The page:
woensdag 16 januari 2013

The Gary Snyder book that inspired a Boulder

Waiting at my climbing gym I leafed through a magazine and came across a mention of a Boulder route in Switzerland called "The Practice of the Wild". This is also the title of one my all time favourite books: Gary Snyder's address of deep problems in simple-speech first published in 1990. Surely (95% certain) the boulder route is named after the book and Chris Sharma the climber who 'opened' the route in 2004 is a fellow Snyderian. The route is a cave climb rated 8c, which is extremely tough and it has only been climbed a few times. The shot above is from Tyler Landman's ascent in 2008.

It's great to see how a book's influence can show up in a completely different practise, even though it's not that far removed from Gary Snyder's own interests. The man has been an avid mountain climber all his life. Kerouac describes their trip up the Matterhorn in Dharma Bums, Snyder climbed Mount Everest when in his fifties or sixties. 

There is also a deeper link that is more intuitive. As I was telling about the boulder's name my climbing parter asked me what the book is about and I blanked out completely. I have read it at least four times cover to cover and I read bits from it all the time but what is it about? I am not absolutely sure. It's about a way to live and it shows a way to think about the world and a way to be position yourself in the world in respect to nature from water to cow to human. It describes a moral core. It borrows a lot from anthropology, sixties commune experiments and Buddhism. But that description doesn't feel completely right, it's also something of a mystery book that circambulates a Escherian wordview in which nature is both in a perfect ecological order and unfathomably wild.  A boulder route might well be a wordless koan in response to Snyder's challenges. 

Climbing parlance talks about "opening" a route. What does that mean in ordinary language: is a climb discovered? created? recognized? divined? revealed? or all of those combined? Perhaps that is what the book is about.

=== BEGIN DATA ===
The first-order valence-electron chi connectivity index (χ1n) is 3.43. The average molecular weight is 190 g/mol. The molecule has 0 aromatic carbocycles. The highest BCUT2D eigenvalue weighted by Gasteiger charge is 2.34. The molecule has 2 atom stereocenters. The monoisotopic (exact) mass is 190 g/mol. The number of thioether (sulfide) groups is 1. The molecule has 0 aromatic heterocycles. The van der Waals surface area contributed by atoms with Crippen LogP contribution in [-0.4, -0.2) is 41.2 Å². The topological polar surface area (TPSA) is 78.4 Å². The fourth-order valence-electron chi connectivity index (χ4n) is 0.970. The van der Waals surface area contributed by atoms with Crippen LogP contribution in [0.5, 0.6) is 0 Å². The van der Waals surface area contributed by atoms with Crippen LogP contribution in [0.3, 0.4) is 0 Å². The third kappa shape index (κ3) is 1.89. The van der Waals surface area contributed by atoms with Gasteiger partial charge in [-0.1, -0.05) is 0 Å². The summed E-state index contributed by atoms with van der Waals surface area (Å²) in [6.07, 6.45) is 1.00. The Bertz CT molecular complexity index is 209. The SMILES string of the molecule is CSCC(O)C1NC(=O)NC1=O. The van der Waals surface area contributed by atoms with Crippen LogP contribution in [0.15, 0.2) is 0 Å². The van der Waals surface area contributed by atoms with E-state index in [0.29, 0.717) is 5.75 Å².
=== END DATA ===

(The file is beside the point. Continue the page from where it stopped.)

One comment: I think life is more like the endurance of a lead climb than like the explosiveness of a boulder, but I wish it was a top rope problem within my more modest capabilities. 

The cover art IS terrible

vrijdag 4 januari 2013

The political implications of the postal service + experiment

If it is really anarchic to create Cinderella stamps with deity portraits of legendary anarchists I do not know (see below), but it does lead us to Colin Ward's observations on the postal service as an example of a successful, horizontally organized network that spans the globe and connects all countries with all countries. I have often marvelled myself at the efficiency of the system when I am delivering a letter returned from some exotic (but non-existing) destination in Amazonia or the Mongolian desert. Especially when the letter is still clean and crisp. There is a sort of postal ethos there that is general and persistent. I had not before thought about this in utopian terms but Colin Ward has
Two examples which we often use to help people to conceive the federal principle which anarchists see as the way in which local groups and associations could combine for complex functions without any central authority are the postal service and the railways . You can post a letter from here to China or Chile confident that it will arrive, as a result of freely arrived­ at agreements between different national post offices, without there being any central world postal authority at all.